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Protect Your Eyes from Damaging UV Rays

Why do we wear sunglasses? Contrary to popular belief, sunglasses aren’t just another fashion accessory: the lenses you choose for you and your family are critically important to protect your eye health.

You probably know that the sun causes sunburn, but did you know the sun’s ultraviolet rays can also damage your eyes? Cumulative UV ray exposure can cause cataracts and/or cancer of the eyelids and skin around the eyes. Three types of ultraviolet radiation are given off by the sun: UVA, UVB and UVC. Most of the UVC rays are absorbed by the Earth’s atmosphere. A portion of UVB rays reach the Earth and can burn the eyes and skin. UVA rays, which do the most damage to your vision health of the three types, are not filtered by Earth’s atmosphere at all.

A quality pair of sunglasses is the key to protecting your eyes from irreversible UV damage. The American Optometric Association recommends that you wear sunglasses that block 99% of both UVA and UVB radiation to protect you properly. Your eye doctor can recommend the ideal sunglasses for your lifestyle.

June 27 is National Sunglasses Day. The Vision Council originated this day to remind us that sunglasses are an important health necessity – and that you should wear yours every day, whether it’s sunny or cloudy, winter or summer. Sunglasses and other UV-protective eyewear are key to protecting your long-term eye health.

Let’s address some commonly asked questions about protecting your eyes from the sun’s damaging UV rays.

Does a darker lens offer a higher level of UV protection? No. Unfortunately, 42% of American adults think that it does. In actuality, wearing dark lenses that don’t feature full-spectrum UV protection can be worse than going without sunglasses at all. The reason: dark lenses cause your pupils to dilate, which increases your retina’s exposure to the damaging, unfiltered UV rays.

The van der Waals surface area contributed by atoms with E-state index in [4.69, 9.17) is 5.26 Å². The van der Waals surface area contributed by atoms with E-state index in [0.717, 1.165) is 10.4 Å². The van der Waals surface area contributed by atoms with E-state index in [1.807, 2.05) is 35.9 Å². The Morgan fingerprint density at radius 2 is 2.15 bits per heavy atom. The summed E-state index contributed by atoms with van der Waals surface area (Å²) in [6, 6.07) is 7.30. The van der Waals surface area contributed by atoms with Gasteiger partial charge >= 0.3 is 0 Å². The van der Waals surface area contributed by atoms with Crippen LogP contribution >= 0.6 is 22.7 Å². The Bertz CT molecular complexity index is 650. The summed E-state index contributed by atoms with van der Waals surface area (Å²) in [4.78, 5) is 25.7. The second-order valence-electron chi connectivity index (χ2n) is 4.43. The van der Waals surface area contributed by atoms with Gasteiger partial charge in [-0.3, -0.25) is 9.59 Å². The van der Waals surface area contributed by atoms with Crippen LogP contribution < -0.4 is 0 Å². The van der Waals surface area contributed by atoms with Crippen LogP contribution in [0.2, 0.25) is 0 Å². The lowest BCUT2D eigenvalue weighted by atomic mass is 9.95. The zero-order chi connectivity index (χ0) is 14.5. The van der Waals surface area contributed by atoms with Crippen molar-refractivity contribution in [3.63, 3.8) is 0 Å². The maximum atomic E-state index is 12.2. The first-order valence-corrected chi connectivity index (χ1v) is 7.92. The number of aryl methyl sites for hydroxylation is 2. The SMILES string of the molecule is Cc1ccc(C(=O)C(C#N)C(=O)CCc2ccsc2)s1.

Do my kids need sunglasses too?

Yes. Here’s why: children receive up to 3 times more UV rays annually than a typical adult! Because UV damage to the eye is cumulative and irreversible, it’s vital to protect your eyes from UV exposure at every age. It’s critical to begin protecting kids from this harmful radiation exposure with quality sunglasses. In addition to receiving more UV exposure than adults, children are especially vulnerable to UV damage from the sun’s rays for two reasons: kids’ pupils are larger than adults’ pupils and their lenses are clearer – which means that more damaging UV rays penetrate into their eyes. This increased risk is serious, yet 34% of parents polled report that their kids aged 13 and under “rarely or never” wear sunglasses.

Do I need sunglasses all year, or only in the summer?

All year – and you should wear them even on cloudy days. UV radiation is present year-round, despite the season or weather. So, it’s important to wear proper eye and skin protection while outside during daylight hours. That’s why we call them “sunglasses” not “summerglasses.”

What exactly is polarization?

Polarization coatings on glasses block horizontal light rays from entering the eye. Most of the glare that we encounter daily is horizontally oriented: reflections off pavement, sand, snow, water or even the hood of a car. Polarization enhances vision by eliminating this type of glare. Many people are more glare-sensitive than brightness-sensitive when it comes to light (though most people are somewhat sensitive to both glare and brightness). Ask your eye doctor which you’re most sensitive to. If you’re more sensitive to glare, polarized lenses, which help to neutralize glare, are a smart option.

Are blue eyes more sensitive to light than brown eyes? Yes. Lighter eye colors have less pigment in the iris – so more light enters the eye. If your eyes are highly sensitive to bright light, opt for darker-tinted sunglasses to maximize vision comfort outside.

What are my options if I wear prescription glasses?

Those who wear prescription eyeglasses have 3 main options for sunglasses:

  1. Two separate pairs to switch on and off as you go inside and outside.
  2. Frames with magnetic clips, for clip-on sun protection.
  3. Photochromic lenses that darken when exposed to ultraviolet light and are a great option for people who wear prescription glasses but don’t want to switch to a different pair when they go outside. The advantage is convenience.

Do dogs need sunglasses? Well, no, not really. Because of their shorter life span, dogs don’t develop conditions from exposure to the sun’s damaging UV rays such as cataracts and macular degeneration like humans do. But pictures of dogs in sunglasses are fun!

Before you go outside in the bright summer sun, be sure to slip on a pair of high-quality sunglasses that protect your eyes from the cumulative and irreversible damage of the sun’s UV rays. Ask your eye doctor which sunglass lenses are best for you!

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